Ways to pay respects this Remembrance Sunday in Newcastle - and what does the poppy mean?

Remembrance Sunday is a chance to honour those who served in the line of duty.

Remembrance Day is today, as it takes place annually on November 11. It is a memorial day, also known as Armistice Day. It is held to mark the day World War One ended, and is an opportunity to mourn and remember those who have died in the line of duty. A two minute silence is held at 11am, to pay respect to those lives lost.

Remembrance Sunday is another opportunity to celebrate and honour those who served for the country in the line of duty. It is usually held on the second Sunday of November, therefore it will be held this Sunday November 13.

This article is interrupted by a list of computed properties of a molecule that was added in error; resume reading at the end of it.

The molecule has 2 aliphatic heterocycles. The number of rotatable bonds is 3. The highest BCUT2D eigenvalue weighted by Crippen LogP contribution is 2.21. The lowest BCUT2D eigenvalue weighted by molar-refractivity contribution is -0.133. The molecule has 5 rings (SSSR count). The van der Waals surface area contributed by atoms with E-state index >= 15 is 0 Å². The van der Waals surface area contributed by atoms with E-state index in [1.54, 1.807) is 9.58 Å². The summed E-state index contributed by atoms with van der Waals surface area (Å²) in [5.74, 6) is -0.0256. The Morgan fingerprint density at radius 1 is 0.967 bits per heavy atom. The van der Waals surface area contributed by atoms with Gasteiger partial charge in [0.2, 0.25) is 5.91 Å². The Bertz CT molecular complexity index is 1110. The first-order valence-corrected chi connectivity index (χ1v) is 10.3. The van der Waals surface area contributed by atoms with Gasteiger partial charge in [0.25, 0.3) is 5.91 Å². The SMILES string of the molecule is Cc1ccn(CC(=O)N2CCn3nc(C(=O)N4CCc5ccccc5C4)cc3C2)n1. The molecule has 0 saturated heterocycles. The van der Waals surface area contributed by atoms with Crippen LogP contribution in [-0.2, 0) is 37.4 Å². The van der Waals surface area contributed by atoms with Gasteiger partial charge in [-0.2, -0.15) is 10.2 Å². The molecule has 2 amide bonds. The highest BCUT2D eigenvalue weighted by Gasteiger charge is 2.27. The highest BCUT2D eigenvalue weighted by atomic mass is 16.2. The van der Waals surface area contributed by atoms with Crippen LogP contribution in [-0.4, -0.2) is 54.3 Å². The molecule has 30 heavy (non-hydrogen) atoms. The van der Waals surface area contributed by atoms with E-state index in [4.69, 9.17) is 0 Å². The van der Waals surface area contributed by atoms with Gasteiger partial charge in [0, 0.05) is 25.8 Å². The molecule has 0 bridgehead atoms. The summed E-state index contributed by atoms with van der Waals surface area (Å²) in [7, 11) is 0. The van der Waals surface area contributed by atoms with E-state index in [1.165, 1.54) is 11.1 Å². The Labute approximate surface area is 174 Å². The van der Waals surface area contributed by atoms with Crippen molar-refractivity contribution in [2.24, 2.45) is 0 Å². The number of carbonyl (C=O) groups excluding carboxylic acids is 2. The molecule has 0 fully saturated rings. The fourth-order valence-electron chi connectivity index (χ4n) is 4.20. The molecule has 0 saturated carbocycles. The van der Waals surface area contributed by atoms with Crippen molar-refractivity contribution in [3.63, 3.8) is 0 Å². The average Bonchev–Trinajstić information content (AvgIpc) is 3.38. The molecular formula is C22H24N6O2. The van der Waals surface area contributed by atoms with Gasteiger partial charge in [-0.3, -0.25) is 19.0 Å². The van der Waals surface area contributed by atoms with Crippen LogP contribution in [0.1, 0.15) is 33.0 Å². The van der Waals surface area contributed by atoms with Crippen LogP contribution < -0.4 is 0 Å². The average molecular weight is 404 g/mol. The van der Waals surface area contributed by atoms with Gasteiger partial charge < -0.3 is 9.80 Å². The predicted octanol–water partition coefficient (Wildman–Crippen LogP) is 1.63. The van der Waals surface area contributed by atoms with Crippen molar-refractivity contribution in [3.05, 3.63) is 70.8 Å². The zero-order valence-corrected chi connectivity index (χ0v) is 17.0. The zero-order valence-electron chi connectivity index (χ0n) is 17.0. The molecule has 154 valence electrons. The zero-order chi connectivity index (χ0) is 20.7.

Rememberance Sunday takes place November 13

To pay respects this Remembrance Sunday in Newcastle, a military parade will embark from the Civic Centre at 10:15am, followed by a two minute silence at the War Memorial at Old Eldon Square at 11am. A Service of Remembrance will take place afterwards. There are many War Memorials across the North East to visit this Remembrance Sunday, to find one near to you, please visit War Memorials Online.

The poppy is the symbol used for Rememberance Sunday

Poppies are worn and displayed as a symbol of respect, this is because after the devastation left by the battle of World War One in France and Belgium, the poppy was the first plant to reappear. Since then, the poppy has been used as the symbol to represent the sacrifice those who served made.

However, there are different coloured poppies now that represent different meanings. The purple poppy is used to remember the animals that served alongside the army and sadly died as a result. The black poppy rose represents black, African and Caribbean communities who served, as well as civilians who contributed to the war effort. Finally, a white poppy is also used as a symbol of peace.